The PEOPLE of the State of California, Plaintiff and Respondent, v. Nicholas GORSHEN, Defendant and Appellant.*
Appellant was convicted by the trial judge sitting without a jury of murder in the second degree.
Appellant was working as a longshoreman under the decedent O'Leary. O'Leary was dissatisfied with appellant's conduct on the job and ordered him to quit working. After an argument during which appellant spit in O'Leary's face a fight followed in which O'Leary inflicted on appellant a deep cut below his left eye. Appellant was taken to the emergency hospital for treatment. Thereafter appellant stated that he was going home to get a gun and kill O'Leary. He did go home, secured a pistol and returned. Three officers who had been warned of his threat searched appellant but failed to discover the gun. Appellant thereafter in the presence of one of the officers shot and killed O'Leary, also wounding with the same bullet one Nelson.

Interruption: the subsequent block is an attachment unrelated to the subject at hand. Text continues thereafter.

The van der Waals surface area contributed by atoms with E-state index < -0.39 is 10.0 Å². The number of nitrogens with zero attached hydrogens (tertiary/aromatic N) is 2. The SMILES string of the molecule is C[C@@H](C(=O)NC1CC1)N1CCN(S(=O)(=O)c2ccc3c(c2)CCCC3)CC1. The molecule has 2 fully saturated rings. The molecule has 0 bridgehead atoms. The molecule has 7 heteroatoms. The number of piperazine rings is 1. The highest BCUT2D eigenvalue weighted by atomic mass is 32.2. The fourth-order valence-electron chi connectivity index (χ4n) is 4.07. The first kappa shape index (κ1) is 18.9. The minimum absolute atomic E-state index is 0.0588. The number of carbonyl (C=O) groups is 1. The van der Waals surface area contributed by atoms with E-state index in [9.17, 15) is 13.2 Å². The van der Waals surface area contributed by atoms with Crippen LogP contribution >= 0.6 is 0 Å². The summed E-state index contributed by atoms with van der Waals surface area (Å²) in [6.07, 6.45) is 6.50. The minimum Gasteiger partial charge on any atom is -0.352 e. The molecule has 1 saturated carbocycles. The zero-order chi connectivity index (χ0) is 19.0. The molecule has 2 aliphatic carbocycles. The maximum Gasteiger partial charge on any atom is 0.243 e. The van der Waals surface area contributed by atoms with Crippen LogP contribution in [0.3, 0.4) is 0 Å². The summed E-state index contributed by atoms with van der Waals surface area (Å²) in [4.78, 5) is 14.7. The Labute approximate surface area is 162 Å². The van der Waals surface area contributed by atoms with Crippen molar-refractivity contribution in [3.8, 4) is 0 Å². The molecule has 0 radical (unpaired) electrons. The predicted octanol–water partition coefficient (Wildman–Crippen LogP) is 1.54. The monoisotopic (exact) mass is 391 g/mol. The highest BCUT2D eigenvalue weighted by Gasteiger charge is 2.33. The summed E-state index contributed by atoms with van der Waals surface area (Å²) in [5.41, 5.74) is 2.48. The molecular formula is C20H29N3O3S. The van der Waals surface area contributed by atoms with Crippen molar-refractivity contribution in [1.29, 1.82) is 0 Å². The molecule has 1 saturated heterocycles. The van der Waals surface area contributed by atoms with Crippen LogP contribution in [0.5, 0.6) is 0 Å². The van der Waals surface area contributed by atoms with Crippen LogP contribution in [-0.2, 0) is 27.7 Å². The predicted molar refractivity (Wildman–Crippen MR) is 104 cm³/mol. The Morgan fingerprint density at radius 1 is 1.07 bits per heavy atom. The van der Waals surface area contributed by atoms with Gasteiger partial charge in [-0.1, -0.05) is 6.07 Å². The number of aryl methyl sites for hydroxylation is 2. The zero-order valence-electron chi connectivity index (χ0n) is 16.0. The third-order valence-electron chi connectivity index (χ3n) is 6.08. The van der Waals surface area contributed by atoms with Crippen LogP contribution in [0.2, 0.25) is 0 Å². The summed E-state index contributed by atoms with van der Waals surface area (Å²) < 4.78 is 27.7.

A psychiatrist called as an expert by appellant testified that he was an ambulatory schizophrenic who had for many years been subject to waking trances in which he had visions of persons and animals engaged in bizarre conduct with sexual connotations. Appellant was a religious man and attributed these visions to temptations by devils. Characteristic of such schizophrenic state, as a man reaches middle age, is worry over loss of sexual potency and appellant compensated in his case for such worry by trying to be good at his work. When O'Leary criticized his work and put him off the job, using a Russian epithet which indicated that he was a sexual pervert, the border line of complete insanity was reached. Unless appellant proved his manliness to himself in some effective fashion he would become entirely insane. This took in appellant the form of an uncontrollable urge to kill O'Leary. The crucial testimony of the psychiatrist was: ‘They're—it is, in my opinion, no element of free will involved in the events; it's like shooting a kind of psychological gun. Once events have pulled the trigger, nothing on God's earth will stop it, the course of events; and just as you saw in this man, even the fact that policemen were right at his elbow and there was no possibility of getting away with this, still it couldn't stop the train of obsessive thoughts which resulted in the killing, so that I think such individual under no stretch of the imagination could be considered as acting with any sort of free will.